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AMD Phenom II X4 940 Black Edition - Power Usage, Overclocking, Value, Verdict

By Edward Chester


  • Recommended by TR
AMD Phenom II X4 940 Black Edition


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Power Consumption

Of all the tests we've performed here this is the one that really tells the story of Phenom II. Along with decent performance gains (mainly due to AMD finally being able to get its CPUs running at higher clock speeds) there is a significant drop in power usage. So significant that the 940 is the lowest power CPU on test. Even accounting for the fact you get more performance for the power outlay of Intel's processors, the difference is still marked enough to be worthy of high praise.


One of the biggest problems with the original Phenom was that AMD simply couldn't get the chips running fast enough to compete with Intel. However, with its move to a 45nm manufacturing process AMD has suddenly found a huge amount of headroom for increasing clock speeds. This is reflected in the fact that the launch Phenom II runs at 3.0GHz, which is 400MHz faster than the previous best of 2.6GHz. Further to this, though, AMD claims these chips should easily hit 4.0GHz. So, with the Phenom 940 being a Black Edition (it has an unlocked multiplier) you could have an overclocker's dream.

We put this to the test by having a quick go at overclocking our 940 Black Edition. We didn't add exotic cooling or fine tune our overclocking, we just upped the multiplier and added a little bit of extra voltage (+0.100V). As a result, we were able to get 3.6GHz running stably. This wasn't miraculous but it's a huge improvement over the old Phenom. The increase in clock speed translated into our Cinebench scores improving from 2,605 (single) and 8,667 (multi) to 3,103 and 10,030 respectively - an average increase of around 17 per cent. Likewise our automkv video encoding test time dropped from 895s to 760s, which also equated to around a 17 per cent improvement.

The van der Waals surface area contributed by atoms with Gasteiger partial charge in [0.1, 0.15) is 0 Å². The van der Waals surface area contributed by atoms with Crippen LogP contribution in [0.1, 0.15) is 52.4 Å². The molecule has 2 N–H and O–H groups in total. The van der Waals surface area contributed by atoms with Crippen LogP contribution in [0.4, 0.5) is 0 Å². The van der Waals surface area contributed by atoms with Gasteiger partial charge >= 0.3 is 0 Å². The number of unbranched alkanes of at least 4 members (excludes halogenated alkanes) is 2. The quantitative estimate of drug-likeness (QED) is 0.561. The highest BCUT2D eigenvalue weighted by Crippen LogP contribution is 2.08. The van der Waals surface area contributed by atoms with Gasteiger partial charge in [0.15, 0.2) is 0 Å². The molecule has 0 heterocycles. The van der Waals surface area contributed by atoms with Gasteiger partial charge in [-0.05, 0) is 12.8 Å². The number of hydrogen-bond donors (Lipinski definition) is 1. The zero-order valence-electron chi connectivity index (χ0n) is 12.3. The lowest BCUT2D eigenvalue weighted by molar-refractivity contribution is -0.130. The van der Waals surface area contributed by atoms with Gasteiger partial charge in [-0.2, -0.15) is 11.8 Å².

The only downside was power consumption understandably went up a noticeable amount. However, it still remained our lowest power chip on test with idle consumption of 185W and load consumption of 270W.


You can tell AMD knows these CPUs are a big improvement over what came before as they've priced these much less aggressively. When they first launched, the fastest Phenoms were available for only £155. In contrast, the Phenom II 940 is likely to be around £200, and may be a little more. Combined with the fact that Intel will undoubtedly drop the prices of its competing CPUs, you have a situation where, in isolation, neither Intel's nor AMDs CPUs offer a clear value advantage. What we can say, though, is that AMD has come up with a very competitive part that should be adequate for the vast majority of people.


It may not have stolen the performance crown from Intel but with its new Phenom II quad core CPUs, and in particular the 940 Black Edition we're looking at, AMD has finally become competitive again on the CPU front. Unless you must have the fastest and are willing to pay through the nose for it, then this is definitely a CPU to consider.

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January 8, 2009, 11:57 pm

In the system specs you state that the